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Windows Vista Security: Praxisorientierte Sicherheit für Profis by Marcus Nasarek

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Installing and Running Your Software
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3. Under Programs, right-click the folder for the program group or the shortcut you
want to work with and then select Copy.
4. Right-click the Start button and select Explore All Users. This starts Windows
Explorer with the Start Menu folder for all users selected.
5. Right-click Programs and then select Paste. The program group or shortcut
should now be available to all users of the computer.
6. Repeat steps 2–5 as necessary to copy all the related program groups and short-
cuts for the software application.
You can make a program available only to you rather than to all users by completing
these steps:
1. Log on using your account.
2. Right-click the Start button and select Explore All Users. This starts Windows
Explorer with the Start Menu folder for all users selected.
3. Select Programs, right-click the folder for the program group or shortcut that
you want to work with, and select Cut.
4. Right-click the Start button and select Explore. This starts Windows Explorer
with your Start Menu folder selected.
5. Right-click Programs and then select Paste. The program group or shortcut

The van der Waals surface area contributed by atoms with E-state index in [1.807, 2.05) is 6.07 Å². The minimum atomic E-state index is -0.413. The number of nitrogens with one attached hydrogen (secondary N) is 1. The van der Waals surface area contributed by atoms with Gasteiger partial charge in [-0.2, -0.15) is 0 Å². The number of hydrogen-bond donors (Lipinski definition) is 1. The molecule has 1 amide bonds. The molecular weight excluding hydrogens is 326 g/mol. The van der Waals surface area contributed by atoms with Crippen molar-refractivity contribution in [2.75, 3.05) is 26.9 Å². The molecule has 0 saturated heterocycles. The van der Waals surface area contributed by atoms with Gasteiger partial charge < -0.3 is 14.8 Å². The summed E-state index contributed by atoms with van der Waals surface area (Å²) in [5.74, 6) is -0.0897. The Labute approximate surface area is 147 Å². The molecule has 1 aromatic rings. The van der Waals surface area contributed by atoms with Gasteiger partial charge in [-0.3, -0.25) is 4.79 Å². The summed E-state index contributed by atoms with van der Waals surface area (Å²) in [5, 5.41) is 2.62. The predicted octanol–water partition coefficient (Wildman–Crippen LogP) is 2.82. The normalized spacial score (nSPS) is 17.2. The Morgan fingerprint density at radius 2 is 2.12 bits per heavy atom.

should now be available only to you.
6. Repeat steps 2–5 as necessary to copy all the related program groups and short-
cuts for the software application.
Moving the software’s program group or shortcuts doesn’t prevent
other users from running the program; it simply hides the program
from other users. They may still be able to start the software from
Windows Explorer.
Configuring Compatibility for MS-DOS or 16-Bit Software
Windows Vista cannot run MS-DOS or 16-bit programs that require direct access to
your computer’s hardware or that require 16-bit drivers. Windows Vista can run
only MS-DOS or 16-bit programs that don’t require direct access to your computer’s
hardware and that don’t require 16-bit drivers.
When you run an MS-DOS or 16-bit program, Windows Vista performs some com-
patibility tasks automatically. Under MS-DOS and 16-bit filesystems, filenames and
directory names are restricted to eight characters with a three-character file exten-
sion, such as Chapter3.txt. This naming convention is often referred to as the 8.3 file-
naming rule or the standard MS-DOS file-naming rule. MS-DOS and 16-bit folder
paths are similarly restricted. On the other hand, the filesystems used with Windows
Vista support long filenames with up to 255 characters. To help ensure that MS-DOS

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